Speaking of waits, it looks as though that’s what we’ll be doing over the next day or so. The models are showing little of interest until around Weds, when there are indications that we could get a brief but fun sized SE pulse with wave faces into the shoulder high plus range.

Today and tomorrow on the other hand is not looking terribly hopeful for a decent size wave. Dunno about you, but I’m going head down bum up to knock over chores over the next couple days…

Go well with your day’s plans!

Here’s the Bureau’s call.

Sydney Coastal Waters, Broken Bay to Port Hacking and 60nm seawards:
Monday until midnight: Wind: W’ly 10/15 knots, reaching 15/20 knots at times during the morning and then again tonight.Sea: 1 to 2 metres.Swell: S/SE about 1 metre.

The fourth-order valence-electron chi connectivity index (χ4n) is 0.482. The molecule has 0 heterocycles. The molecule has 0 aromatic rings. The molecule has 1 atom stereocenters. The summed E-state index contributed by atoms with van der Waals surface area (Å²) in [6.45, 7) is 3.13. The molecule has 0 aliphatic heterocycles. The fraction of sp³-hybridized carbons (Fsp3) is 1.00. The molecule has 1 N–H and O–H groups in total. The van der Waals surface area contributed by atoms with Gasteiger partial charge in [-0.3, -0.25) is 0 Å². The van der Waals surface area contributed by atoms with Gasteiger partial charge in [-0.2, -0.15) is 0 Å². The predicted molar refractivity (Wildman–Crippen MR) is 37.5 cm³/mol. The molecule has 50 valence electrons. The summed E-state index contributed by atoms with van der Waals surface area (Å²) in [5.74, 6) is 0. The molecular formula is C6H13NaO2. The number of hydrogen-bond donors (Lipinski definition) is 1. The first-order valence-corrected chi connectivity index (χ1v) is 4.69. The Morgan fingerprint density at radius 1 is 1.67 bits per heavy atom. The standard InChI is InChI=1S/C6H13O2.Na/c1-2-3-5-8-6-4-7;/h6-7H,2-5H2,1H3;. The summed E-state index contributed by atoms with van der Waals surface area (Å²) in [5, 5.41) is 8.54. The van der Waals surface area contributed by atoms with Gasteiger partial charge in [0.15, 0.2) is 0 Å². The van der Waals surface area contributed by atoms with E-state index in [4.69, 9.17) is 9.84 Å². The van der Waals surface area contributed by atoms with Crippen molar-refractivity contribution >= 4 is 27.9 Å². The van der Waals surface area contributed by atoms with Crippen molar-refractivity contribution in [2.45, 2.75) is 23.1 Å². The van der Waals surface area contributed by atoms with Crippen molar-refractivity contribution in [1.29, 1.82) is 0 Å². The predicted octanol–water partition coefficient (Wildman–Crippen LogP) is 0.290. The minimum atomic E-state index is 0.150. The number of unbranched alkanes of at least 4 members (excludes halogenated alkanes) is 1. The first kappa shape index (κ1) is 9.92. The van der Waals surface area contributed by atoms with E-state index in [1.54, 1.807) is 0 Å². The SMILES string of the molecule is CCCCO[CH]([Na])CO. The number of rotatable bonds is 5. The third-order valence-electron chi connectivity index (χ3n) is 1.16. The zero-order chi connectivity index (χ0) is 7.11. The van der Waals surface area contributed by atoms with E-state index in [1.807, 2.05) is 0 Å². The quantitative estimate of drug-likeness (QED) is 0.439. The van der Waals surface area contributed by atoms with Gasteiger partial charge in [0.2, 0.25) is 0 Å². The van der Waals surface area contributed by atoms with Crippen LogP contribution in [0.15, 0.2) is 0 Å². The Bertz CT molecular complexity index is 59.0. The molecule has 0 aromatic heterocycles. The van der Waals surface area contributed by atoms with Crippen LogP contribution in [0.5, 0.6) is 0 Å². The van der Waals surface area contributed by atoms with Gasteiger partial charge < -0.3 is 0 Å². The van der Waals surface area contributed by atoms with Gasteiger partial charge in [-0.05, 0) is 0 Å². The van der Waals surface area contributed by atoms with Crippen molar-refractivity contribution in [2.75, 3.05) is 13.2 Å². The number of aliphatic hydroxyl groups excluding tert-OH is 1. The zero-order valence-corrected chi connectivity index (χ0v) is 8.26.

Tuesday: Wind: NW 15/20 knots, increasing to 20/25 knots during the day and 20/30 knots later.Sea: 1 to 2 metres, rising to 2 to 3 metres. Swell: SE 1 to 2 metres.
Wednesday: Wind: W/NW 15/25 knots, easing to 10/20 knots late.

C C Small

Posted on June 29th, 2009 in Central Coast, Surf Reports.


Fine, dry and cold on the Central Coast this Monday morning.  The swell is smooth, small and inconsistent at 1 – 2 feet from the east.  There is cool & light west northwest breeze.  Low tide 0740 and high tide around 1400.  Local barometer 1004 hpa, 7 degrees C. 92% humidity.   Have a great week.